You know you are in trouble as a Clinical Director when you get to work and all of your staff members, including those whose shifts ended earlier that morning, are gathered for your arrival. You are in more trouble when most of the current clients are standing behind them also waiting for you. When they have a spokesperson, you can rest assured that this is not going to be your best morning. That's the scene that greeted me on a spring day in 1974. The spokesperson blurted out the problem, "This man has made a mockery of everything this program stands for," and then catalogued the dastardly deeds the referenced client had committed in the four days since his admission. I had to admit the list was impressive. It seemed this client had found a way to break nearly every rule in the house short of those that would have gotten him instantly expelled. As the list of major and minor misdeeds was finally completed, the spokesperson pointedly concluded, "And we want to know what YOU are going to do about it."
Knowing when I am outnumbered, I stood tall and suggested it was time to have, in the vernacular of the day, a little "come to Jesus" meeting with this client. The client was quickly retrieved and a general meeting of the treatment community ensued in which we reviewed the client's nasty behaviors and made our expectations for the client exceedingly clear. In short, we drew a proverbial "line in the sand" and made it clear that the next time the client crossed that line he would be thrown out of the program. Assuring us that he understood, the meeting adjourned. The rest of the day passed quietly until I received a call at home that night about 10:45, reporting that the client refused to go to bed (there was the usual in bed, lights out rule that all were expected to follow). Now, suppose you were the Clinical Director. How would you have responded? I threw him out of treatment, and did so with a fair amount of gusto.
When I arrived the next morning, smiles were on everyone's faces and I received pats on my back for "sticking to my guns." I must confess to feeling pretty good about how I had handled the whole thing?at least until I got the phone call from the local judge who had mandated the just-expelled man to treatment with us. As I recall it today, the judge said something like the following:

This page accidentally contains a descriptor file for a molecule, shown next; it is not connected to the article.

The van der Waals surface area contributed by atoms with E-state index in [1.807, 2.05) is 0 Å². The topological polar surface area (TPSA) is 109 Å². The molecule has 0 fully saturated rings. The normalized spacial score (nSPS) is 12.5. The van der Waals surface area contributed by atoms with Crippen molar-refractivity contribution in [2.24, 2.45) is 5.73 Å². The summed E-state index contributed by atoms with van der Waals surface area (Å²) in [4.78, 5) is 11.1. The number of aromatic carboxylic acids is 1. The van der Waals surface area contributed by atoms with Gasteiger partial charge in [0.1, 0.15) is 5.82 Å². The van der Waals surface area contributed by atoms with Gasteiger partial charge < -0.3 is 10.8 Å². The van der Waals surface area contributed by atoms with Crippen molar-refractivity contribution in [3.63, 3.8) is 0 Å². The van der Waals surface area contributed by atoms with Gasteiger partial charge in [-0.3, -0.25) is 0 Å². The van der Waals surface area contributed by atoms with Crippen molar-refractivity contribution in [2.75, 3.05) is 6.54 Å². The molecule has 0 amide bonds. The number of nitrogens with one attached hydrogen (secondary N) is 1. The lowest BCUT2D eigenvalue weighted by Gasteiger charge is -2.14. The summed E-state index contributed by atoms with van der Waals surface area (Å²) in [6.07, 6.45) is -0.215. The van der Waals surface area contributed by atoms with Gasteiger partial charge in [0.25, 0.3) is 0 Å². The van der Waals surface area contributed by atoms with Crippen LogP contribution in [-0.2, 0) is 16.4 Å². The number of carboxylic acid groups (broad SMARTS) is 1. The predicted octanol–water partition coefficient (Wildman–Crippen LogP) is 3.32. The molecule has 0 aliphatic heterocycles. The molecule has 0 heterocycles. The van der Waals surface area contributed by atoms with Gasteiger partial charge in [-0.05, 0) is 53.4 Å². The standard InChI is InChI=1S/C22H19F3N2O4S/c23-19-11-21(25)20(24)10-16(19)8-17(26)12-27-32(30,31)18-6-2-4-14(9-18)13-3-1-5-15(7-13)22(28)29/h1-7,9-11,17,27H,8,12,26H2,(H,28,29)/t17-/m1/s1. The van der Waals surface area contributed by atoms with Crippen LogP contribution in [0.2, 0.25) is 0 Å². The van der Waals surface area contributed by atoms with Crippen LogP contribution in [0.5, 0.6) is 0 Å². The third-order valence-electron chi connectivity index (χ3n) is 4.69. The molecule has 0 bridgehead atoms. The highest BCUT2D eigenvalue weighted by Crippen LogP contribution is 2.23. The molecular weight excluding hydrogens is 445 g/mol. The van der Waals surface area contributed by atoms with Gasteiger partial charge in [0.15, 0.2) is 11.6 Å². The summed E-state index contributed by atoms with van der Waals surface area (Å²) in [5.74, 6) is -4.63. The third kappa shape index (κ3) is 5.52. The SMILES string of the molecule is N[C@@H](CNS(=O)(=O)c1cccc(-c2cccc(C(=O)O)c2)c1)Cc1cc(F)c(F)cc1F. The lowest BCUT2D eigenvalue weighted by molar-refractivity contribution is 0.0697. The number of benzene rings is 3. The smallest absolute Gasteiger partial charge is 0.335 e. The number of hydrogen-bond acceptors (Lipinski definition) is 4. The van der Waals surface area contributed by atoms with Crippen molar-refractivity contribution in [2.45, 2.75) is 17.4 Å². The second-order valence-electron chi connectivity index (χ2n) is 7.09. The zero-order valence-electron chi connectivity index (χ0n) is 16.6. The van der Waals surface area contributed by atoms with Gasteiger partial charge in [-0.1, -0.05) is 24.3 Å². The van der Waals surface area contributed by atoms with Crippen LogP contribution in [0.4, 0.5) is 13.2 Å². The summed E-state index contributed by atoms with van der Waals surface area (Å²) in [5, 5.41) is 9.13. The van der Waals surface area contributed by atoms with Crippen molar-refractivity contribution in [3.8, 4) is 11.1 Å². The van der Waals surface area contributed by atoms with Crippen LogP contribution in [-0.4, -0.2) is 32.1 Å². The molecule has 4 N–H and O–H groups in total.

Let me get this straight. I send you a man who has lived in every manner of deviant culture?a man who has committed every kind of unthinkable crime. And you kicked him out of treatment because he wouldn't go to bed on time?! I sent this man to you for treatment, not for charm school! (Phone slams).
I still feel sheepish about that call. But things got worse after it. This client had several prior treatments, and we had dutifully obtained releases of information from him to get copies of these earlier records. Days after his extrusion, these records slowly trickled in?long after we needed them. The discharge summaries indicated four prior residential treatments in which the client had been administratively discharged during the first seven days of treatment for failure to comply with program rules. Who do you think was in control of this man's treatment? It sure wasn't me or my clinical team.
I am convinced that the client I expelled that night walked down the steps of my facility with a bitter smile on his face, muttering, "Just like all the others!" His view of himself and the world was untouched. I believe he left my treatment program with less capacity for future recovery than when he arrived. The client, consciously or unconsciously, played me and everyone else in the treatment milieu. And I played my own scripted role perfectly, if unknowingly.
In your career, you will encounter many clients with chronic self-defeating styles of "doing treatment." Such styles constitute a major source of self-sabotage in early recovery efforts. It is as important to understand such styles, as it is to understand the nature of each client's substance use patterns. By recognizing and understanding such patterns, we can alter the script, refuse to play our programmed roles, and write alternative outcomes. We can avoid being played or therapeutically use the experience of being played as a turning point for the client.